With the noises from Congress growing louder, Wall Street says it’s getting the message. Top executives are "in discussions to possibly cap their own compensation," the Wall Street Journal reports.
Of course, these talks don’t come unprompted. Rep. Henry Waxman (D-CA) recently requested information about what the first nine banks participating in the Treasury Department’s capital injection program (getting $125 billion in total) plan for this year’s bonuses. Potentially even more worrisome for the banks, New York Attorney General Andrew Cuomo recently requested the same information. Cuomo has already threatened legal action against AIG for excessive exec bonuses.
But if recent history has taught us anything, it’s that Wall Street can be quite innovative. And while execs may be discussing curtailing annual bonuses, the Journal also reports that the firms owe their executives billions through other means, such as deferred pay and special executive pensions.
The sums, compiled by the Journal because they are usually not reported, can be staggering: $11.8 billion at Goldman Sachs, $8.5 billion at J.P. Morgan Chase, $10 billion to $12 billion at Morgan Stanley, and around $5 billion at Citigroup. In the case of Goldman, that sum vastly exceeds its $399 million pension plan for employees.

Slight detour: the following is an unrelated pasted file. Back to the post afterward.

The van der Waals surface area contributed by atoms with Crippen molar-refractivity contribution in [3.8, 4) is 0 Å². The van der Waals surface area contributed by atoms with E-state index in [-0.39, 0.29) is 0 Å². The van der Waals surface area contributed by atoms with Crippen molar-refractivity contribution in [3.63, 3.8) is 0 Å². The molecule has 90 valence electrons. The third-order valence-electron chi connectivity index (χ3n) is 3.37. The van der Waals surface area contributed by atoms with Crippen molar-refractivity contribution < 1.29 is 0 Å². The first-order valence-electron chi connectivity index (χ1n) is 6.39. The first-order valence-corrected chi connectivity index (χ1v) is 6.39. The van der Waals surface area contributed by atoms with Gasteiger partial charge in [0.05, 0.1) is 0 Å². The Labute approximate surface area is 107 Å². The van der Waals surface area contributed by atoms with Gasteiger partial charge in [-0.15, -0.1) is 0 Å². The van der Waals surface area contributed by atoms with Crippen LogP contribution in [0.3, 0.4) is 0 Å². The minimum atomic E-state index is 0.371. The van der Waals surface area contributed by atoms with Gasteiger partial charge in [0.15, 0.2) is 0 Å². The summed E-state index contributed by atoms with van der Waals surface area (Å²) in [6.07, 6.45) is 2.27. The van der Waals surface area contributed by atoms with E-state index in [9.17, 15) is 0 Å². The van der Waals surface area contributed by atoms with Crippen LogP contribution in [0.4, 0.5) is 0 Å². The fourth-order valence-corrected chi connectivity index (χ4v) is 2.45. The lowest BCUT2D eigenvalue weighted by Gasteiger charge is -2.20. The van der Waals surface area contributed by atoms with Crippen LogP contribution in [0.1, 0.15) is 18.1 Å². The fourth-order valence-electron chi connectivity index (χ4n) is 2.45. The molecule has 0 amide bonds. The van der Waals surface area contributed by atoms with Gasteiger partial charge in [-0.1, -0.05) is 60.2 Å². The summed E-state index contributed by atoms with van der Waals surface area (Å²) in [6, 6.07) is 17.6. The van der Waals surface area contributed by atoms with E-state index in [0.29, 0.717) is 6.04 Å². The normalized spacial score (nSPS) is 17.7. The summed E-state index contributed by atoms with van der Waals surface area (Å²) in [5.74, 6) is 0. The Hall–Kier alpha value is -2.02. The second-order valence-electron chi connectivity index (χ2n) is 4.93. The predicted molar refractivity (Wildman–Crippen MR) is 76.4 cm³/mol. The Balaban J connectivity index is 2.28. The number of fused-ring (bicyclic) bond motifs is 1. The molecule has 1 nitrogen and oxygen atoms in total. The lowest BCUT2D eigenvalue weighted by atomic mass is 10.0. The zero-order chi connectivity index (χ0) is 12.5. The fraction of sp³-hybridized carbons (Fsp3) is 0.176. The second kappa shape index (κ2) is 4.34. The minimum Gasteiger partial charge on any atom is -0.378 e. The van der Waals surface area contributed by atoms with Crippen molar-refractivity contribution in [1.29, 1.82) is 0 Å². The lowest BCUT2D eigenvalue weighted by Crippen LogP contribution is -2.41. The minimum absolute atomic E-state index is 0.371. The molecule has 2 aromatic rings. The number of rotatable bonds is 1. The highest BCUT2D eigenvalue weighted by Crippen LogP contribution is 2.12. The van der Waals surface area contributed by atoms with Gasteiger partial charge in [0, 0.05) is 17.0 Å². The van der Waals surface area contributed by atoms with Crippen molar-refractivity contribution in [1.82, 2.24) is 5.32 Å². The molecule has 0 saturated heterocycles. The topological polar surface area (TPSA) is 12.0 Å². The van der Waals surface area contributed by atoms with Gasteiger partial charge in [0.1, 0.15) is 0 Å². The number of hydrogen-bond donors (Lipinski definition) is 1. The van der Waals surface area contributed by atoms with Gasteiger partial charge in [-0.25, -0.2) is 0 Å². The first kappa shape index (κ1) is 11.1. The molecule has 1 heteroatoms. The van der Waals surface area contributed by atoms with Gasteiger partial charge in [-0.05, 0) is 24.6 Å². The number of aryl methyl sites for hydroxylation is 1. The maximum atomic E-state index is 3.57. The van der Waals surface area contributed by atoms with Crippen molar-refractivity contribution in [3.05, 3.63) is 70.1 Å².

The executive goody bags, says the Journal, "are like 401(k) plans on steroids." The execs defer bonuses or salary into an account, which can sometimes be matched by the employer – and sweetened on top of that with a healthy interest rate:
Often, it is a generous rate. At Freddie Mac, executives earned 9.25% on their deferred-pay accounts in 2007, regulatory filings show -- a better deal than regular employees of the mortgage buyer could get in a 401(k). Since all this money is tax-deferred, the Treasury, and by extension the U.S. taxpayer, subsidizes the accounts.
These bonuses are especially relevant for two reasons. First, because the bailout rules, which place some restrictions on executive pay, don’t affect this type of compensation. And second, because a number of firms don’t set aside assets to cover these expenses, departures by top execs can hit a firm’s balance sheet when it doesn’t expect it.
It’s unclear whether the recent inquiries by Waxman or Cuomo will touch on these types of bonuses. Certainly anything is possible. In this new era of government investment in Wall Street, executives are learning a new sensitivity to public perception. As one corporate watchdog told Bloomberg, "They are just a bonus away from having the villagers come after them with torches."